- #1

jaredm2012

- 5

- 0

Nevermind, I finally figured it out!

Find the volume of the solid generated by revolving the region bounded by y=x^1/2 and the lines y=2 and x=0 about:

a. the x-axis

b. the y-axis

c. the line y=2

integral from a--b pi[R(x)]^2dx

integral from a--b pi([R(x)]^2 - [r(x)]^2)dx

I solved a, b, and c just fine.

a = 8pi

b = 32pi/5

c = 8pi/3

However I am confused about part d, particularly how to find the radius. The book gives the answer as 224pi/15, but I get 256pi/15.

I did the following:

pi*integral from 0 to 2 (4-y^2)^2dy, which gave me 256pi/15 when I worked it out. I may just be messing up the math, though I did the problem a few times the same way and got the same answer every time. I also tried using pi*integral from 0 to 2 16-y^4, but this also yielded the wrong answer. Basically I am not sure how to find the radius of the region it is asking for, when rotating around the line x=4.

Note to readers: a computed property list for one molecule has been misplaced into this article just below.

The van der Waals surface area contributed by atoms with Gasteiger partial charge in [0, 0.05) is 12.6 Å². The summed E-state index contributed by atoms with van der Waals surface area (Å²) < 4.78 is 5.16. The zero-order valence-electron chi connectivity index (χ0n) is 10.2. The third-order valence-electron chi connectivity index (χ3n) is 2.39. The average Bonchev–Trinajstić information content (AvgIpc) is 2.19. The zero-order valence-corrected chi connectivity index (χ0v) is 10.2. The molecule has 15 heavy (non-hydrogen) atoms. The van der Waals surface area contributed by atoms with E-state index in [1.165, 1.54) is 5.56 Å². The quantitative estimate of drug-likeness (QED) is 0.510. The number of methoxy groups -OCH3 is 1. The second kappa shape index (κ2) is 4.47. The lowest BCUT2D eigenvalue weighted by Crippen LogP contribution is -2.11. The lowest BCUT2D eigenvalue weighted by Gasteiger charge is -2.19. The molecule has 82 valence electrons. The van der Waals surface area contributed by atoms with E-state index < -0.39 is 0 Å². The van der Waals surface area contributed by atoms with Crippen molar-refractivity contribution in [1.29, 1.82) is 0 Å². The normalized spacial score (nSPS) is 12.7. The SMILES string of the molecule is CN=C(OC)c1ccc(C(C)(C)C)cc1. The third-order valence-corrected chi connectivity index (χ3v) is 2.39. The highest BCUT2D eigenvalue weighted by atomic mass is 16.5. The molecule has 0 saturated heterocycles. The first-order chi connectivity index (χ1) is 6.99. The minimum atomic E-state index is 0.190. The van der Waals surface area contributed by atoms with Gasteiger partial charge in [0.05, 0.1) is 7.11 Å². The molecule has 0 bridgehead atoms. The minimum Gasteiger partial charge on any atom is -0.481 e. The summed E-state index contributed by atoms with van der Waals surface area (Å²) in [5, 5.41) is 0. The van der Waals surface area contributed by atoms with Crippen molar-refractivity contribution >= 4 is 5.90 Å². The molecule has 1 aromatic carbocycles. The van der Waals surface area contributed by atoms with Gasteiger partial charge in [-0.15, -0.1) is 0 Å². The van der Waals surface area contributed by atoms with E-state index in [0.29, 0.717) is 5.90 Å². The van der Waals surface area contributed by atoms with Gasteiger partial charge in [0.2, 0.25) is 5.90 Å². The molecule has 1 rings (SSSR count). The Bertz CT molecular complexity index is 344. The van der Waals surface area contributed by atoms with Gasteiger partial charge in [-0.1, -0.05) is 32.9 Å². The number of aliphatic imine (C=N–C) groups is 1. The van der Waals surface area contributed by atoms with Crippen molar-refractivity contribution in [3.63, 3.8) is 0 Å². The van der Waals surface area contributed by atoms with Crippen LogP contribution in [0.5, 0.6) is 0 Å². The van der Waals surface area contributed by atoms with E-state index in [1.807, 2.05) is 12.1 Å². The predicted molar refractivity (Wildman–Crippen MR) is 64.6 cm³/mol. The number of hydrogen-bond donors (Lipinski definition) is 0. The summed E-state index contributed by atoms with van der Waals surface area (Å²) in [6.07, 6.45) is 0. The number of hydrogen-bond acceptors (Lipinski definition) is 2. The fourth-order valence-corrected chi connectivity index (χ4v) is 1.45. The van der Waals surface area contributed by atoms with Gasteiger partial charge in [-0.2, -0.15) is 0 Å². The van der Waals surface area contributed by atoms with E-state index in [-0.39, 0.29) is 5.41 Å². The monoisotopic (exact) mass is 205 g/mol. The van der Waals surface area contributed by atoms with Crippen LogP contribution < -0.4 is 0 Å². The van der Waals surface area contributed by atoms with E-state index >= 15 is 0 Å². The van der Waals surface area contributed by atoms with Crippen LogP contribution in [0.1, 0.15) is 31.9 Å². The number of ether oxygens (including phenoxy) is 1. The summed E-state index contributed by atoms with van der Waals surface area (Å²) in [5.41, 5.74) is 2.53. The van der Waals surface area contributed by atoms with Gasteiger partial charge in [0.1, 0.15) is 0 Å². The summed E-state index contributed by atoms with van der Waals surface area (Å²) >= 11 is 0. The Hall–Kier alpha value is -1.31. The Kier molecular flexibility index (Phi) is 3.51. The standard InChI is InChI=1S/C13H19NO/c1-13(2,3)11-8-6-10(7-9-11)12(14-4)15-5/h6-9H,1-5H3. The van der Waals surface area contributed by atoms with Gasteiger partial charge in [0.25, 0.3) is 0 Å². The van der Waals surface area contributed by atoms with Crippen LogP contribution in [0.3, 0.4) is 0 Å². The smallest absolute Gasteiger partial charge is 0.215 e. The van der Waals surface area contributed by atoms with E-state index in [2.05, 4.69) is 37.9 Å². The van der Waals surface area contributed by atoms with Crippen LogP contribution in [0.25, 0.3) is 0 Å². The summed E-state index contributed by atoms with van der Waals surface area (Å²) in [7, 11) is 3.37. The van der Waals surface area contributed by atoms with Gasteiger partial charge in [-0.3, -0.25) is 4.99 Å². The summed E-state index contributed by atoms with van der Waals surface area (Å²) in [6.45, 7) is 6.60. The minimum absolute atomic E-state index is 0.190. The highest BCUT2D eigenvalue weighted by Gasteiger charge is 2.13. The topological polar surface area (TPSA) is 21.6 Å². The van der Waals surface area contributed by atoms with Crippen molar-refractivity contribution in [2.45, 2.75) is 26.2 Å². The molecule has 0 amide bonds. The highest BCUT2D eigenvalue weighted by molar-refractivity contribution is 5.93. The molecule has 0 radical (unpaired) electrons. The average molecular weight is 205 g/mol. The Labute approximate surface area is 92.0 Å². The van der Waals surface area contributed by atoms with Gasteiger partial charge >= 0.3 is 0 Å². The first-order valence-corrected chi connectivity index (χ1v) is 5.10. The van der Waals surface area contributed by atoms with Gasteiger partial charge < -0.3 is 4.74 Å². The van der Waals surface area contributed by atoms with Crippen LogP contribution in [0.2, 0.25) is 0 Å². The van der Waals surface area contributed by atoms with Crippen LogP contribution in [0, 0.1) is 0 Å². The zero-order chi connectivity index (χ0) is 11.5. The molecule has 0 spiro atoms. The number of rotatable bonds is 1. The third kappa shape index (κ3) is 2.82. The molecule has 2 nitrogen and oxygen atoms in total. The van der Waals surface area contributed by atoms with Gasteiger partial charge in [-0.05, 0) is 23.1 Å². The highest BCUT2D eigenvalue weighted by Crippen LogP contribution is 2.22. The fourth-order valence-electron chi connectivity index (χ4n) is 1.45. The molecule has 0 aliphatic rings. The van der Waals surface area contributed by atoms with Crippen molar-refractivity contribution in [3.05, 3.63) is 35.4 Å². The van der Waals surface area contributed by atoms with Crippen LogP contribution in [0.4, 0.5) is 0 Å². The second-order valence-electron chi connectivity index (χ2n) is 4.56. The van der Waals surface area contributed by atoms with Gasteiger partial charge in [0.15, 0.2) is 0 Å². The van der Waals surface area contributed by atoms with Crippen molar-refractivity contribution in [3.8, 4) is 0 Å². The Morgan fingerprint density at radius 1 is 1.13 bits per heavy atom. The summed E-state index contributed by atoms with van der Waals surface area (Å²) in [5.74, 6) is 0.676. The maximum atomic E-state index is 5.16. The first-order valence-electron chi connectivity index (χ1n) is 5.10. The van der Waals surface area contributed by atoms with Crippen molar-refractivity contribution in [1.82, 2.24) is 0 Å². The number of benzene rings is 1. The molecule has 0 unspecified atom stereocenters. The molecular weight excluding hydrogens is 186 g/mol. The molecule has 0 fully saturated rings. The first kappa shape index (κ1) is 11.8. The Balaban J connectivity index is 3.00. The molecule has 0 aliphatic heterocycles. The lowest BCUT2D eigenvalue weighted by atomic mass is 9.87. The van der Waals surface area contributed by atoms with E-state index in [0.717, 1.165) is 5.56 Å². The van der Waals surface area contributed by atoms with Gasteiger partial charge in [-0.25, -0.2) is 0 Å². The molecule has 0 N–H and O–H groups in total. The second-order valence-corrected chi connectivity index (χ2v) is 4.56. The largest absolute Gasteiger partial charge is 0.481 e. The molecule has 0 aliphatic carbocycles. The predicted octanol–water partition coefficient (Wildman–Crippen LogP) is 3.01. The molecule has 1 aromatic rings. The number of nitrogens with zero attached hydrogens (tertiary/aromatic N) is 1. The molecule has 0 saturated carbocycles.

## Homework Statement

Find the volume of the solid generated by revolving the region bounded by y=x^1/2 and the lines y=2 and x=0 about:

a. the x-axis

b. the y-axis

c. the line y=2

__d. the line x=4__## Homework Equations

integral from a--b pi[R(x)]^2dx

integral from a--b pi([R(x)]^2 - [r(x)]^2)dx

## The Attempt at a Solution

I solved a, b, and c just fine.

a = 8pi

b = 32pi/5

c = 8pi/3

However I am confused about part d, particularly how to find the radius. The book gives the answer as 224pi/15, but I get 256pi/15.

I did the following:

pi*integral from 0 to 2 (4-y^2)^2dy, which gave me 256pi/15 when I worked it out. I may just be messing up the math, though I did the problem a few times the same way and got the same answer every time. I also tried using pi*integral from 0 to 2 16-y^4, but this also yielded the wrong answer. Basically I am not sure how to find the radius of the region it is asking for, when rotating around the line x=4.

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